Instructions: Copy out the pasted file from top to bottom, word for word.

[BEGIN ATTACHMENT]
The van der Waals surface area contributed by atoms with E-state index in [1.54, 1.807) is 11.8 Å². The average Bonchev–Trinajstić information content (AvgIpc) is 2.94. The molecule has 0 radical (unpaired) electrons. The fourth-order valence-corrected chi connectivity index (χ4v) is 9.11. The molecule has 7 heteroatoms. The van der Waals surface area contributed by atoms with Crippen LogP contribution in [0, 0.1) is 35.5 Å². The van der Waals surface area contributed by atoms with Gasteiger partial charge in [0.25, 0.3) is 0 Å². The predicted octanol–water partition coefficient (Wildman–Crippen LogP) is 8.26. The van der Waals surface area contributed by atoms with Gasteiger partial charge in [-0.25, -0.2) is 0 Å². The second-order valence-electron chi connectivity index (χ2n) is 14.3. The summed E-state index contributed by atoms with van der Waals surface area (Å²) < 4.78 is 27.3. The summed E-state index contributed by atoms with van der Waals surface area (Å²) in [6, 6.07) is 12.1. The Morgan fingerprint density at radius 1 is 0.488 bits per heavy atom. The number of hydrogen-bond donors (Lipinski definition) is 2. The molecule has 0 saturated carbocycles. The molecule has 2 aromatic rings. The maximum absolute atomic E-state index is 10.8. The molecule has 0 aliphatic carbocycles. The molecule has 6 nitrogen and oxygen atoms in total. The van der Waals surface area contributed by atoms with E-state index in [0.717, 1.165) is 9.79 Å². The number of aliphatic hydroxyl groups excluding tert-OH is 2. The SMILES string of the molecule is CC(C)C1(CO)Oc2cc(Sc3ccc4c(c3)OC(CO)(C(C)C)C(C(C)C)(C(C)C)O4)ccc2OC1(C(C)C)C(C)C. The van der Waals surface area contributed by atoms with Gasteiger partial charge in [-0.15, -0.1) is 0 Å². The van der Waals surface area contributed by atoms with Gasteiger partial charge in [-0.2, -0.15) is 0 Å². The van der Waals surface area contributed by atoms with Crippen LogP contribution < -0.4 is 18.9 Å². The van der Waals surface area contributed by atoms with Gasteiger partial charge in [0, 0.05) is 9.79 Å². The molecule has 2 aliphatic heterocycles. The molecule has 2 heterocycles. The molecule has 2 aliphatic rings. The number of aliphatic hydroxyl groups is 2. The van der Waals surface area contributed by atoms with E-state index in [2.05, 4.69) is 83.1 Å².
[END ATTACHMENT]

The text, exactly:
The van der Waals surface area contributed by atoms with E-state index in [1.54, 1.807) is 11.8 Å². The average Bonchev–Trinajstić information content (AvgIpc) is 2.94. The molecule has 0 radical (unpaired) electrons. The fourth-order valence-corrected chi connectivity index (χ4v) is 9.11. The molecule has 7 heteroatoms. The van der Waals surface area contributed by atoms with Crippen LogP contribution in [0, 0.1) is 35.5 Å². The van der Waals surface area contributed by atoms with Gasteiger partial charge in [0.25, 0.3) is 0 Å². The predicted octanol–water partition coefficient (Wildman–Crippen LogP) is 8.26. The van der Waals surface area contributed by atoms with Gasteiger partial charge in [-0.25, -0.2) is 0 Å². The second-order valence-electron chi connectivity index (χ2n) is 14.3. The summed E-state index contributed by atoms with van der Waals surface area (Å²) < 4.78 is 27.3. The summed E-state index contributed by atoms with van der Waals surface area (Å²) in [6, 6.07) is 12.1. The Morgan fingerprint density at radius 1 is 0.488 bits per heavy atom. The number of hydrogen-bond donors (Lipinski definition) is 2. The molecule has 0 saturated carbocycles. The molecule has 2 aromatic rings. The maximum absolute atomic E-state index is 10.8. The molecule has 0 aliphatic carbocycles. The molecule has 6 nitrogen and oxygen atoms in total. The van der Waals surface area contributed by atoms with E-state index in [0.717, 1.165) is 9.79 Å². The number of aliphatic hydroxyl groups excluding tert-OH is 2. The SMILES string of the molecule is CC(C)C1(CO)Oc2cc(Sc3ccc4c(c3)OC(CO)(C(C)C)C(C(C)C)(C(C)C)O4)ccc2OC1(C(C)C)C(C)C. The van der Waals surface area contributed by atoms with Gasteiger partial charge in [-0.15, -0.1) is 0 Å². The van der Waals surface area contributed by atoms with Gasteiger partial charge in [-0.2, -0.15) is 0 Å². The van der Waals surface area contributed by atoms with Crippen LogP contribution < -0.4 is 18.9 Å². The van der Waals surface area contributed by atoms with Gasteiger partial charge in [0, 0.05) is 9.79 Å². The molecule has 2 aliphatic heterocycles. The molecule has 2 heterocycles. The molecule has 2 aliphatic rings. The number of aliphatic hydroxyl groups is 2. The van der Waals surface area contributed by atoms with E-state index in [2.05, 4.69) is 83.1 Å².